Full of mystery and with many people only knowing that Easter Island has some large head statues on it, we thought it would be a good idea to share some of the answers to the most frequently asked questions and clear up some traveler doubts. Although these enigmatic Moai statues are the main highlight of visiting Easter Island, this small, raw patch of land surrounded by thousands of miles of nothingness is a magical destination that never fails to amaze.
♦ Where is Easter Island?
Once known as ‘Tepito Ote Henua’ meaning the ‘center of the world’; Easter Island is the most remote inhabited island on the planet. At just 64 sq. miles this tiny speck in the giant Pacific Ocean, is smaller than the Federal District of Washington and is located 2,300 miles west of mainland Chile and 1,100 miles from the nearest neighboring island. With its Polynesian society and culture blossoming, Easter Island which is also known as Rapa Nui is in fact a department with the Chilean province of Valparaiso and in 1995, the Island which is a National Park was named a UNESCO World Heritage Site.
♦ Traveling to Easter Island
The Mataveri International Airport is the principal airport for Easter Island with flights solely operated by LAN Airlines to and from Chile’s capital city of Santiago de Chile. Flights leave Santiago 6 days a week with up to 3 flights a day meaning that in spite of its remote location and aside from traveling on a Tuesday which is the only day without flights, Easter Island is extremely accessible. The flight from Santiago to Easter Island is between 5hours 40mins and 6hours which gives you an idea of just how far it is to Rapa Nui. With no flights on Tuesday from Santiago de Chile this gives you the perfect opportunity to explore Chile’s capital city the day before you depart so that you can arrive in Easter Island relaxed and ready to explore.
♦ The best time to go to Rapa Nui
With a subtropical climate, Rapa Nui’s weather is strongly influenced by the ocean currents and winds. The hottest months to travel are January and February which is also when the Tapati Rapa Nui Festival takes place. An annual 2 week festival usually beginning the last week of January or the first week of February*, you’ll find a lively and unforgettable festival with traditional music, dance, feasts, fireworks and more to enjoy.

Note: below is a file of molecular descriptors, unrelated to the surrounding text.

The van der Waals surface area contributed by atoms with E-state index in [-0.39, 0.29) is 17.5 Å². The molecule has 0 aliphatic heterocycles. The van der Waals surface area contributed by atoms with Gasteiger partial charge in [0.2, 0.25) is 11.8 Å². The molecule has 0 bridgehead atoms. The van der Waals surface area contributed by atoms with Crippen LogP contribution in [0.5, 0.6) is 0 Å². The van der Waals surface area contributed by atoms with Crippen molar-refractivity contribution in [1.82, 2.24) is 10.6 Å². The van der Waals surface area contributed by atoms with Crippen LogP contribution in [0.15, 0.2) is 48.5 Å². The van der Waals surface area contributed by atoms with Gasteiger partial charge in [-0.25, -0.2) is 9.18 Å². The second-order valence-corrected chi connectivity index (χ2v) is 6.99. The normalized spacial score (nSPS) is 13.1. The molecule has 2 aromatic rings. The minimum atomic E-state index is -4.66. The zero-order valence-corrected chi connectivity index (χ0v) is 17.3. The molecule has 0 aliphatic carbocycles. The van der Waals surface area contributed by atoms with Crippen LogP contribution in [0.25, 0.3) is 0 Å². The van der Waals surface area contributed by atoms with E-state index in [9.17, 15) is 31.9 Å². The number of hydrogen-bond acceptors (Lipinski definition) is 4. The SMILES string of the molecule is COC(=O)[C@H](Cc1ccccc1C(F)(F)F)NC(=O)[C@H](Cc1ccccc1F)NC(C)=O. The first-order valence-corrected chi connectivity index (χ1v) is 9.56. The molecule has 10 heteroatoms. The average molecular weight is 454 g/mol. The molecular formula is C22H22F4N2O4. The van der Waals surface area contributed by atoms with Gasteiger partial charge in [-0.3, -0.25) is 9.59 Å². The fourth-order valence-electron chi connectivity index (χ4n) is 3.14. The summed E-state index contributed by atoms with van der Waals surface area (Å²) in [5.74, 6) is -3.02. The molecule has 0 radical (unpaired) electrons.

Going to the Tapati Rapa Nui Festival is without a doubt one of the best ways to experience the Polynesian culture in an authentic way.
Easter Island has its coolest period of weather during July and August but it can seem chillier when the island receives some Antarctic winds and rain. Easter Island is perfect to visit year round whether visiting it during the summer and enjoying its beaches or in the winter which although it may be chilly, it’s the ideal time for hiking. Traveling to Easter Island is a great way to get away from it all and aside from the peak seasons of January to March, you may at times feel like you have the whole island to yourself!
*The next Tapati Rapa Nui Festival on Easter Island will take place from Friday 27th January to Sunday 12th February 2017.
♦ How to tell your Moais from your Ahus
The ‘Moai’ are the large iconic statues that were built to honor the chieftains or other important people that passed away on the island. Constructed from volcanic rock between 1100AD and 1500AD, there are thought to be more than 900 of these statues around the island ranging in size from 6ft. up to a dominating 65ft. tall! There is a lot of mystery surrounding the Moai Statues with their significance and movement to this day remaining unresolved, only adding to the intrigue of Easter Island. An ‘Ahu’ is a ceremonial platform which some of the Moai are placed upon and there are more than 300 on the island. These rectangular stone platforms that are on average about 4ft. high are believed to house the tombs of the people that each Moai statue represents.
♦ The top things to do on Easter Island
It goes without saying that one of the main highlights of Easter Island is seeing the famous Moai statues. One of the most impressive and certainly unique sights is coming across the different statues that are scattered across the island, from the 15 strong statues that remain standing at Ahu Tongariki to coming across these large statues while hiking in Easter Island.
You’d be wrong in thinking that Easter Island is just about seeing the Moai statues, as this Polynesian Island has so much more to offer.
From white sandy beaches with azure water and palm trees to exploring the tropical, underwater world while snorkeling; the natural beauty of Easter Island is simply staggering. Towards the end of each day and with no other landmass visible from Easter Island, you’ll be able to enjoy some of the most spectacular sunsets with the best place to do so at Ahu Tahai. Once the sun goes down and on a clear night, especially when there is a full moon, head to the Rano Kau Volcano for some of the best star-gazing opportunities.